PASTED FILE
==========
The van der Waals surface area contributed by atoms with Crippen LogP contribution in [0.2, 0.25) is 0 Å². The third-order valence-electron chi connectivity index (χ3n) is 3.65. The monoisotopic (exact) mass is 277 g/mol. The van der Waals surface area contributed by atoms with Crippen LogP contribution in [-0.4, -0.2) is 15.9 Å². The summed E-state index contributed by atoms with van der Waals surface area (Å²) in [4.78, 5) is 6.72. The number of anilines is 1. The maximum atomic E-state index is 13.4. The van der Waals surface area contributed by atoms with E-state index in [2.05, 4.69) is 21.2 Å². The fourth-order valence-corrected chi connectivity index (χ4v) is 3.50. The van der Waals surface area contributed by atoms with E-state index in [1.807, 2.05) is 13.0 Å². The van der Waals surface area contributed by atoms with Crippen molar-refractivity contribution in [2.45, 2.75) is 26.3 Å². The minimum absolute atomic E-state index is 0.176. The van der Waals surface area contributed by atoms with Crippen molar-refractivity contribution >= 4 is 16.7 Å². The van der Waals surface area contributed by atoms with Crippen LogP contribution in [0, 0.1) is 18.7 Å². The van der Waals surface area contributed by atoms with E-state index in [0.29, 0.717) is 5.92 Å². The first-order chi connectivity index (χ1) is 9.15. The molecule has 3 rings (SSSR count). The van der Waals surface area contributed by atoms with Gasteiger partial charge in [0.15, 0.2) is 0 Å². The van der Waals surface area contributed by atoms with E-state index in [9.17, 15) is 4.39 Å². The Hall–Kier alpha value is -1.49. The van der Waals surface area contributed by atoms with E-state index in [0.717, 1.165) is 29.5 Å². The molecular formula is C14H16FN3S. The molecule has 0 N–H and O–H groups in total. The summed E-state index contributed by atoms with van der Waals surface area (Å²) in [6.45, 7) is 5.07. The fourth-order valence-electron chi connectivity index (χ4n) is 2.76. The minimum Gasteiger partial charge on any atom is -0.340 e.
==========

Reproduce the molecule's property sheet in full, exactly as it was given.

The van der Waals surface area contributed by atoms with Crippen LogP contribution in [0.2, 0.25) is 0 Å². The third-order valence-electron chi connectivity index (χ3n) is 3.65. The monoisotopic (exact) mass is 277 g/mol. The van der Waals surface area contributed by atoms with Crippen LogP contribution in [-0.4, -0.2) is 15.9 Å². The summed E-state index contributed by atoms with van der Waals surface area (Å²) in [4.78, 5) is 6.72. The number of anilines is 1. The maximum atomic E-state index is 13.4. The van der Waals surface area contributed by atoms with E-state index in [2.05, 4.69) is 21.2 Å². The fourth-order valence-corrected chi connectivity index (χ4v) is 3.50. The van der Waals surface area contributed by atoms with E-state index in [1.807, 2.05) is 13.0 Å². The van der Waals surface area contributed by atoms with Crippen molar-refractivity contribution in [2.45, 2.75) is 26.3 Å². The minimum absolute atomic E-state index is 0.176. The van der Waals surface area contributed by atoms with Crippen molar-refractivity contribution >= 4 is 16.7 Å². The van der Waals surface area contributed by atoms with Crippen LogP contribution in [0, 0.1) is 18.7 Å². The van der Waals surface area contributed by atoms with E-state index in [0.29, 0.717) is 5.92 Å². The first-order chi connectivity index (χ1) is 9.15. The molecule has 3 rings (SSSR count). The van der Waals surface area contributed by atoms with Gasteiger partial charge in [0.15, 0.2) is 0 Å². The van der Waals surface area contributed by atoms with E-state index in [9.17, 15) is 4.39 Å². The Hall–Kier alpha value is -1.49. The van der Waals surface area contributed by atoms with E-state index in [0.717, 1.165) is 29.5 Å². The molecular formula is C14H16FN3S. The molecule has 0 N–H and O–H groups in total. The summed E-state index contributed by atoms with van der Waals surface area (Å²) in [6.45, 7) is 5.07. The fourth-order valence-electron chi connectivity index (χ4n) is 2.76. The minimum Gasteiger partial charge on any atom is -0.340 e.